Cristiano Ronaldo is nominated for Men’s Best Player of the Year at the Globe Soccer Awards, along with Leo Messi, Bernardo Silva and four Liverpool stars. The 34-year-old has been nominated for the award alongside the Liverpool quartet of Sadio Mane, Mohamed Salah, Alisson Becker and Virgil van Dijk. Ronaldo joined Juventus in the summer of 2018 for a club record €112 million and scored 21 league goals in his first season in Serie A, adding a further six in the Champions League. So far this term he has scored five times for the Bianconeri. Other nominees for the award include Manchester City’s Bernardo Silva and Barcelona’s Lionel Messi. Watch Serie A live in the UK on Premier Sports for just £11.99 per month including live LaLiga, Eredivisie, Scottish Cup Football and more. Visit: https://subscribe.premiersports.tv/
TagsTransfersAbout the authorCarlos VolcanoShare the loveHave your say Modric rejects Real Madrid contract offer after Inter Milan proposalby Carlos Volcano10 months agoSend to a friendShare the loveLuka Modric has rejected a new contract offer from Real Madrid.Telemadrid says the midfielder has rejected the first proposal from Real – with a lucrative offer from Inter Milan already on the table.Modric is tied to Real until 2020 and wants to give Real the chance to up their offer.However, Inter’s package is tempting, being worth €10m-a-year and with the option to later play in China for their sister club Jiangsu Suning.Modric feels Real should hand him a significant pay-rise after winning the Ballon d’Or this month.
Bruce happy with Newcastle’s market approachby Paul Vegasa month agoSend to a friendShare the loveNewcastle United boss Steve Bruce is happy with the club’s market approach.Now working alongside Steve Nickson, Newcastle’s head of recruitment, Bruce believes the club’s current transfer policy is the way forward.“I agree with the policy. I agree with it because it’s everybody’s policy. There’s not many that want to spend big, big money on a 29-year-old,” he told reporters ahead of Sunday’s game against Leicester City.”Tottenham is the same, Man U is the same. We’re not alone in this. If you’re going to spend big, big money then it makes sense to spend it on a younger one than someone who is 29 or 30.”All the Premier League teams really are looking at that. If there is one out there who is a Bosman, an Andy Carroll, or Fede [Federico Fernandez], we’ve bought experienced ones, too.”If you’re going to really, really spend, big money, you’re going to spend it on a young one. I agree with that.” TagsTransfersAbout the authorPaul VegasShare the loveHave your say
Twitter/@chengelisCollege GameDay viewers may have noticed that a key member of the panel was missing today. Desmond Howard was not in Stillwater, because he is up in Ann Arbor, having his No. 21 retired ahead of today’s Michigan vs. Ohio State game. So @DesmondHoward honored — retired jerseys pic.twitter.com/DuxvNsQxRw— angelique (@chengelis) November 28, 2015Desmond Howard’s #21 flies over the Big House. Congrats, @DesmondHoward. pic.twitter.com/nKPcnVi7AW— College GameDay (@CollegeGameDay) November 28, 2015Michigan honoring Desmond Howard today by retiring his jersey. pic.twitter.com/olxySgO2MA— Dan Murphy (@DanMurphyESPN) November 28, 2015Hanging with my boy @DesmondHoward Go Blue!! pic.twitter.com/ihL2OuwNif— Jay Feely (@jayfeely) November 28, 2015Honoring this guy right now – Congrats to my classmate @DesmondHoward ! #goblue pic.twitter.com/GgEk5zLOwi— MVictors (@MVictors) November 28, 2015Getting a jersey retired at a place like Michigan is a pretty incredible feat, but Howard deserves it. In 1991, he cleaned up the award circuit, taking home the Heisman Trophy, Walter Camp Award, and Maxwell Award.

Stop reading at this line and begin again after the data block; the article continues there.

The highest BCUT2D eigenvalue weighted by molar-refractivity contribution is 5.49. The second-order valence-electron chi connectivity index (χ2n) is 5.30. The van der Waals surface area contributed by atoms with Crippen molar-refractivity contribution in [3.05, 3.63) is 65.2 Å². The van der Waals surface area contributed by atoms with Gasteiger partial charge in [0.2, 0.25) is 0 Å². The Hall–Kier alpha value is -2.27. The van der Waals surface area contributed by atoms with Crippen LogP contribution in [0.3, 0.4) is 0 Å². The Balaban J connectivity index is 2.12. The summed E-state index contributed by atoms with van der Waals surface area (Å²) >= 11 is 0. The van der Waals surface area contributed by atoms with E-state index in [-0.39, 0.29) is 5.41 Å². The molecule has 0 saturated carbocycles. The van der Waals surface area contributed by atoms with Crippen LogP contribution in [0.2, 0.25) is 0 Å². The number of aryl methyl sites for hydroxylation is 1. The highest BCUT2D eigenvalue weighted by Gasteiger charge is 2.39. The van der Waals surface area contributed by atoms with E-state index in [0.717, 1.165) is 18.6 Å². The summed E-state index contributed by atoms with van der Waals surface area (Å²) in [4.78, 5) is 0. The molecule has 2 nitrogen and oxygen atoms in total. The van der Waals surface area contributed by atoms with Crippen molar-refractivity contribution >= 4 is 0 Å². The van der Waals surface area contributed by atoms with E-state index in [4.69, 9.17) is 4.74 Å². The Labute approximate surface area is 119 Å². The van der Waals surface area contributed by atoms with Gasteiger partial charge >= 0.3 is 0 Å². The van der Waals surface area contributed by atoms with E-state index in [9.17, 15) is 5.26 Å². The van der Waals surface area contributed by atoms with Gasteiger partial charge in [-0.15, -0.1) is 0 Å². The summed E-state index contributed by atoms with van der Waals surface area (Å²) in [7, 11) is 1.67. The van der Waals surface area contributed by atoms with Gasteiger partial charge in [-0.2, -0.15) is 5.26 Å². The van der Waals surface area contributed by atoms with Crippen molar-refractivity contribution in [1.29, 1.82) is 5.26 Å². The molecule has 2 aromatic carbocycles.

ESPN announced this afternoon a couple of new additions to their college football broadcasting team for the 2016 season. The moves: Dave Flemming will call Thursday night games. Adam Amin will call Friday night games. Laura Rutledge is the new Thursday night sideline reporter. David Pollack has re-signed with ESPN, will continue his work on College GameDay and will have a more prominent in-studio role. From ESPN:“The new opportunities for Dave, Adam and Laura prove, once again, the quality of our on-air lineup and the growth opportunities that exist at ESPN, while Molly’s addition adds another high-caliber reporter and host to our roster as we enter a new season,” senior coordinating producer Lee Fitting said. “Thursday and Friday night telecasts are an integral part of our college football coverage and we look forward to these two new commentating teams working these primetime games each week.”—–“David’s analysis, insights and, most importantly, his opinions have elevated him to a top college football analyst,” said Fitting. “Having him on our studio programming, nearly on a daily basis throughout the season, maximizes his strengths and makes ESPN’s college football coverage better.”Earlier today, ESPN announced that Molly McGrath, previously with Fox Sports, was returning to the network. She’ll work Friday night games and have a role on College Football Live.You can view ESPN’s full release here.